Dear Editor: ‘Justice delayed is justice denied’ is probably the most fitting phrase that could adequately describe the situation with the St. Lucian justice system where news that a number of persons have been on remand for up to 10 years without a trial have become the norm – ‘stale news’.
Public pleas by members of the local judiciary over the years, for government to hire additional staff to speed up the prosecution process, have been seemingly ignored, despite the growing backlog of cases.
Director of Public Prosecutions Victoria Charles-Clarke echoed similar sentiments at a news conference this week, where she was forced to respond to criticisms expressed by a ruling party minister on the political platform.
Charles-Clarke told reporters that in June 2015, she wrote to the Permanent Secretary in the Ministry of Legal Affairs requesting the appointment of a Deputy Director of Public Prosecutions and two senior Crown Counsel.
The DPP said it was her hope that the appointment of the additional staff, which was “long outstanding”, would have released her from daily duties to enable her to focus attention on the IMPACS Report, and also provide much needed assistance to conduct research in the matter.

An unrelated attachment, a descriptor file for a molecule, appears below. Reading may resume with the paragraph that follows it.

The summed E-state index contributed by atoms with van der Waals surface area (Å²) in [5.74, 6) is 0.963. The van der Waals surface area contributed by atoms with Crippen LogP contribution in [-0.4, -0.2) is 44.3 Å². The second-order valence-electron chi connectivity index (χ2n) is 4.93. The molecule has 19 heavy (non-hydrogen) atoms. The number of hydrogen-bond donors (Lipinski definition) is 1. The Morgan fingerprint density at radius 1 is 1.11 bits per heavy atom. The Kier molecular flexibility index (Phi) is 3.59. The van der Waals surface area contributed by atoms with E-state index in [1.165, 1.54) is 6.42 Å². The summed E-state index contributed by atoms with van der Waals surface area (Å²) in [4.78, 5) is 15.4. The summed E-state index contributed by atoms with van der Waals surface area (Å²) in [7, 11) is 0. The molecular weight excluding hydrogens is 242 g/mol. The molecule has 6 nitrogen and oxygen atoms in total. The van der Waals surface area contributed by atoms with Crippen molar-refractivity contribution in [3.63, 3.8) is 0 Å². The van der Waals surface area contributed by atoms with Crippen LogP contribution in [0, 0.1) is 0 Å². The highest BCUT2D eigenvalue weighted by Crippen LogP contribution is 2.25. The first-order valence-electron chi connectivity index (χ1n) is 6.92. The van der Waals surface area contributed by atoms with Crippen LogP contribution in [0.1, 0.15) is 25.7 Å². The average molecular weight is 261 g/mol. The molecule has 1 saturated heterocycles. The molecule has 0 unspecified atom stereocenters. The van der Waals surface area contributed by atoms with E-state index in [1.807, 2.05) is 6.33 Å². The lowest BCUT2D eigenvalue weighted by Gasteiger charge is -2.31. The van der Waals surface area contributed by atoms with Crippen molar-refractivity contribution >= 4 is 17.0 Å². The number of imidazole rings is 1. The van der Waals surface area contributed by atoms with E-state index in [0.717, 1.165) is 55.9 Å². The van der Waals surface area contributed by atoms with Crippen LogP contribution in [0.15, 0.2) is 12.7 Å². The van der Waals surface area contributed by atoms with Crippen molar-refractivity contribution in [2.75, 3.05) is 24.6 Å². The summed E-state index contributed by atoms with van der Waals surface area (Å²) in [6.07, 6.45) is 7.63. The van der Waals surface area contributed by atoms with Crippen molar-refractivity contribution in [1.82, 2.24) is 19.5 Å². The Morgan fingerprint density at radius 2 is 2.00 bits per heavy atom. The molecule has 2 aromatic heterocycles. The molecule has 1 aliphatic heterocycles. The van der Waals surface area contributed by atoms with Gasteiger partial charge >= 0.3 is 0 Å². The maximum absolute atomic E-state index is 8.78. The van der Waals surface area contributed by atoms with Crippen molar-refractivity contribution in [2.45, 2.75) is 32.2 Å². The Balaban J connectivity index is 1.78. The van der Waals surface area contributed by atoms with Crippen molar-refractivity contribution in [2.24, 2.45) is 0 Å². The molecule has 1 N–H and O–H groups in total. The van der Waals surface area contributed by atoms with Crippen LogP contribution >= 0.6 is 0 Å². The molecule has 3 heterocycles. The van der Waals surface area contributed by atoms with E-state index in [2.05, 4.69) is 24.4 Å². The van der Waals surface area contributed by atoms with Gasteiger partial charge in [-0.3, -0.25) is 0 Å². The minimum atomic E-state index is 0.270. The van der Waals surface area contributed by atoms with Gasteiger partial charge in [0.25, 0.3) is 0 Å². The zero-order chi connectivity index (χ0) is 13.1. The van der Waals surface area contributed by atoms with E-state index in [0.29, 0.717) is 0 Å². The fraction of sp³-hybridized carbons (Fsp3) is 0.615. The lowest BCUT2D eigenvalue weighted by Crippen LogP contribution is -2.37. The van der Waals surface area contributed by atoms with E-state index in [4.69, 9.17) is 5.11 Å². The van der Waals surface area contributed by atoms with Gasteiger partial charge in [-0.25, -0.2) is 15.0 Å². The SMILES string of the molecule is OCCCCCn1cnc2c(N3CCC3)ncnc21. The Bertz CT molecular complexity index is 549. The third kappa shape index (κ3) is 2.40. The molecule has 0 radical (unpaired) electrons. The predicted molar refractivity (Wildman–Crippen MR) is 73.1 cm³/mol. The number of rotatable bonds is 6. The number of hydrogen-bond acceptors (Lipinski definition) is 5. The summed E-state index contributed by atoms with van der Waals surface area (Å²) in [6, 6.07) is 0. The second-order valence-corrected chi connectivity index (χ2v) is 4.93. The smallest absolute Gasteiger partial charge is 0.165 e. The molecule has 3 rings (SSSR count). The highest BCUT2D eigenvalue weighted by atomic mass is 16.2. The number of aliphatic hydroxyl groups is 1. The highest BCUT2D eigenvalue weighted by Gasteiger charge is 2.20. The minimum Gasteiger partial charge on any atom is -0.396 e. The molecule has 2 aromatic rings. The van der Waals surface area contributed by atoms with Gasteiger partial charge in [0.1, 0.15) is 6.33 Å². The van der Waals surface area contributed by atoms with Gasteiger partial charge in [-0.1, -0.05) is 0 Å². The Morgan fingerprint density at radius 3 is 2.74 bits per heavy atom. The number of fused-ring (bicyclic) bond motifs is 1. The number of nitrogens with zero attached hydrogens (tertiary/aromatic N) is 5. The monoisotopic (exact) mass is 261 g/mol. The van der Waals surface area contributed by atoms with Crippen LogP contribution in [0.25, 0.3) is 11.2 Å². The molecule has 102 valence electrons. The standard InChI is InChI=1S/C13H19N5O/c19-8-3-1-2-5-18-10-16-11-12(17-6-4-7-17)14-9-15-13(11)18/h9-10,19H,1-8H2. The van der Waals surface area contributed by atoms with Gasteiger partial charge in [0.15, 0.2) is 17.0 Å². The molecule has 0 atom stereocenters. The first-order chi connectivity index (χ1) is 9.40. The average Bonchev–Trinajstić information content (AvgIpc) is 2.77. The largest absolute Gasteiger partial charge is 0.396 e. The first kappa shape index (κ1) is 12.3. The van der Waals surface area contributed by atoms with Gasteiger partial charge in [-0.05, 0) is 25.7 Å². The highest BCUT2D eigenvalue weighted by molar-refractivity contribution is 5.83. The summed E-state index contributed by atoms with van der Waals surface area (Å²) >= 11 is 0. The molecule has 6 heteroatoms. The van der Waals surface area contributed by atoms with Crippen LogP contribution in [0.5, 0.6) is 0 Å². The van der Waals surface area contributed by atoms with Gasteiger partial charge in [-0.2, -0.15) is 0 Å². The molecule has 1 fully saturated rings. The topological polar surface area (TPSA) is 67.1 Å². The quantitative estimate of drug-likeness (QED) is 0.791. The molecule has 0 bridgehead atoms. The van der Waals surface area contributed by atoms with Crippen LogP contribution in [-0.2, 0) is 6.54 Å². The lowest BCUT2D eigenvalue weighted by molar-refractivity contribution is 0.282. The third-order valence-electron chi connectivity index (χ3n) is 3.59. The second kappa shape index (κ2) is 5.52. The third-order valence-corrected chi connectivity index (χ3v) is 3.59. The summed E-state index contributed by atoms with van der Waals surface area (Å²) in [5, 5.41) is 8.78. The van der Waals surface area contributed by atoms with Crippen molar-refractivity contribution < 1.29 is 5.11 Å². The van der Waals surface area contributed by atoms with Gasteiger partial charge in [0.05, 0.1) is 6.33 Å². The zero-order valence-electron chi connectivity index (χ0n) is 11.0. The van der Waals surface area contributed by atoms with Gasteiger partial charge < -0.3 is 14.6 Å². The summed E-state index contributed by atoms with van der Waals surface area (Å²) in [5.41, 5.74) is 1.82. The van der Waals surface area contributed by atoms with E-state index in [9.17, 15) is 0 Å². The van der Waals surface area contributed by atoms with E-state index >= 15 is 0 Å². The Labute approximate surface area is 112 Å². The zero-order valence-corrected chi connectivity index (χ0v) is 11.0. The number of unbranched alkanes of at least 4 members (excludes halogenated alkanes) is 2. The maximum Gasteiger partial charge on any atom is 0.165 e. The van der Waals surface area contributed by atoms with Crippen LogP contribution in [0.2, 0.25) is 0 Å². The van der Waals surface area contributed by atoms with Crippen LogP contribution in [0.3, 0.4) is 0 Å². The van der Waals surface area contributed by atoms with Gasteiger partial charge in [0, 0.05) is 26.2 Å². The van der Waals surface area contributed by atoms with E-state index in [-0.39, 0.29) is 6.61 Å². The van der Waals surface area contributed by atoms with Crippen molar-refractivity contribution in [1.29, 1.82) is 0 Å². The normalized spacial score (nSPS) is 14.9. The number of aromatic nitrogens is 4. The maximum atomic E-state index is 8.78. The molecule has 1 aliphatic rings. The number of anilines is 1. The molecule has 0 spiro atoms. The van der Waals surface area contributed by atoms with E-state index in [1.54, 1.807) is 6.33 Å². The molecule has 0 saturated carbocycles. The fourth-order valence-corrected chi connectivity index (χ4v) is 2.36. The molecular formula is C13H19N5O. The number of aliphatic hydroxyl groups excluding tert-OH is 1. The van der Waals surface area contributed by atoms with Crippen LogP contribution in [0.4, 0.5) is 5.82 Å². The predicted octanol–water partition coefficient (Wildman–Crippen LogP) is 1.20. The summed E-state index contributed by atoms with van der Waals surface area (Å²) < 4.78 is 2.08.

To date no, additional appointments have been made to the staff compliment of the Office of Director of Public Prosecutions, the DPP declared.
“It should be noted that I have been operating without a Deputy Director of Public Prosecutions since 2010 and without a full compliment of 10 lawyers approved for my department since 2004,” Charles-Clarke said.
We the members of the public are calling on Justice Minister Victor La Corbiniere to issue a full statement in response to the DPP’s claim.
Are those statements true Mr. Minister? Why have you not added staff to the DPP’s office? Are you happy with the state of the justice system?
Mr. La Corbiniere is being paid by taxpayers and as such we deserve a response. We are tired of hearing from the Prime Minister of Saint Lucia on matters of crime, violence and the judiciary. Why do we have a minister in charge of security and justice?
Sir, we need to hear from you.